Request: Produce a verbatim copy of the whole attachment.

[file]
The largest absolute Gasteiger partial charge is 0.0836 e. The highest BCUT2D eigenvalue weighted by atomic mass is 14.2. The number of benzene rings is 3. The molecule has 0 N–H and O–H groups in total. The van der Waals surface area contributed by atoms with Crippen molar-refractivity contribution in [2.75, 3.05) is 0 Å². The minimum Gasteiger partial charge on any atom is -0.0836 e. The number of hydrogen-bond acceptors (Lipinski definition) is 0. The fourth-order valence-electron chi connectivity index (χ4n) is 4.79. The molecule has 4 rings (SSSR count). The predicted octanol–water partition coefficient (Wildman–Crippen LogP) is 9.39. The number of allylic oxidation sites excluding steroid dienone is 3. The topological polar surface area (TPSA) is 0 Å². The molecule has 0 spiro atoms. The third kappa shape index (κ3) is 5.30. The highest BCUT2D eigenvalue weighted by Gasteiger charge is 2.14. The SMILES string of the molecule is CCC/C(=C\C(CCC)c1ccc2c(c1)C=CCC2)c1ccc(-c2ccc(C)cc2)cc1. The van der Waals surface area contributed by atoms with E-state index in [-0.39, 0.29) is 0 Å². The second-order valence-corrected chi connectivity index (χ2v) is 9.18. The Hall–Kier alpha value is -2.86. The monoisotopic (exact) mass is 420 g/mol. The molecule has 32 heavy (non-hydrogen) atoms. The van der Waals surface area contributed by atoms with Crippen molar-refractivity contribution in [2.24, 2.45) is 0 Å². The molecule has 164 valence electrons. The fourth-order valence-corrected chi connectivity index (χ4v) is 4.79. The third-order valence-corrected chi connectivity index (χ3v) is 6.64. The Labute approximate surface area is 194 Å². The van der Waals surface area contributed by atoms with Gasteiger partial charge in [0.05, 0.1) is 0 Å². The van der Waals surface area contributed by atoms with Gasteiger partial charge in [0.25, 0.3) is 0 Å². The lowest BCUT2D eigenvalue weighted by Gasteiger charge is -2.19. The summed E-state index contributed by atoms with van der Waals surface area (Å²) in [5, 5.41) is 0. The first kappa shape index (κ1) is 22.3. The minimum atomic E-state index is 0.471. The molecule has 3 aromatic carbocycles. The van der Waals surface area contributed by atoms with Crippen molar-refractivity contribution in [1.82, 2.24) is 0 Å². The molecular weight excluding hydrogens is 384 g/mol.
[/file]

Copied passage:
The largest absolute Gasteiger partial charge is 0.0836 e. The highest BCUT2D eigenvalue weighted by atomic mass is 14.2. The number of benzene rings is 3. The molecule has 0 N–H and O–H groups in total. The van der Waals surface area contributed by atoms with Crippen molar-refractivity contribution in [2.75, 3.05) is 0 Å². The minimum Gasteiger partial charge on any atom is -0.0836 e. The number of hydrogen-bond acceptors (Lipinski definition) is 0. The fourth-order valence-electron chi connectivity index (χ4n) is 4.79. The molecule has 4 rings (SSSR count). The predicted octanol–water partition coefficient (Wildman–Crippen LogP) is 9.39. The number of allylic oxidation sites excluding steroid dienone is 3. The topological polar surface area (TPSA) is 0 Å². The molecule has 0 spiro atoms. The third kappa shape index (κ3) is 5.30. The highest BCUT2D eigenvalue weighted by Gasteiger charge is 2.14. The SMILES string of the molecule is CCC/C(=C\C(CCC)c1ccc2c(c1)C=CCC2)c1ccc(-c2ccc(C)cc2)cc1. The van der Waals surface area contributed by atoms with E-state index in [-0.39, 0.29) is 0 Å². The second-order valence-corrected chi connectivity index (χ2v) is 9.18. The Hall–Kier alpha value is -2.86. The monoisotopic (exact) mass is 420 g/mol. The molecule has 32 heavy (non-hydrogen) atoms. The van der Waals surface area contributed by atoms with Crippen molar-refractivity contribution in [2.24, 2.45) is 0 Å². The molecule has 164 valence electrons. The fourth-order valence-corrected chi connectivity index (χ4v) is 4.79. The third-order valence-corrected chi connectivity index (χ3v) is 6.64. The Labute approximate surface area is 194 Å². The van der Waals surface area contributed by atoms with Gasteiger partial charge in [0.05, 0.1) is 0 Å². The van der Waals surface area contributed by atoms with Gasteiger partial charge in [0.25, 0.3) is 0 Å². The lowest BCUT2D eigenvalue weighted by Gasteiger charge is -2.19. The summed E-state index contributed by atoms with van der Waals surface area (Å²) in [5, 5.41) is 0. The first kappa shape index (κ1) is 22.3. The minimum atomic E-state index is 0.471. The molecule has 3 aromatic carbocycles. The van der Waals surface area contributed by atoms with Crippen molar-refractivity contribution in [1.82, 2.24) is 0 Å². The molecular weight excluding hydrogens is 384 g/mol.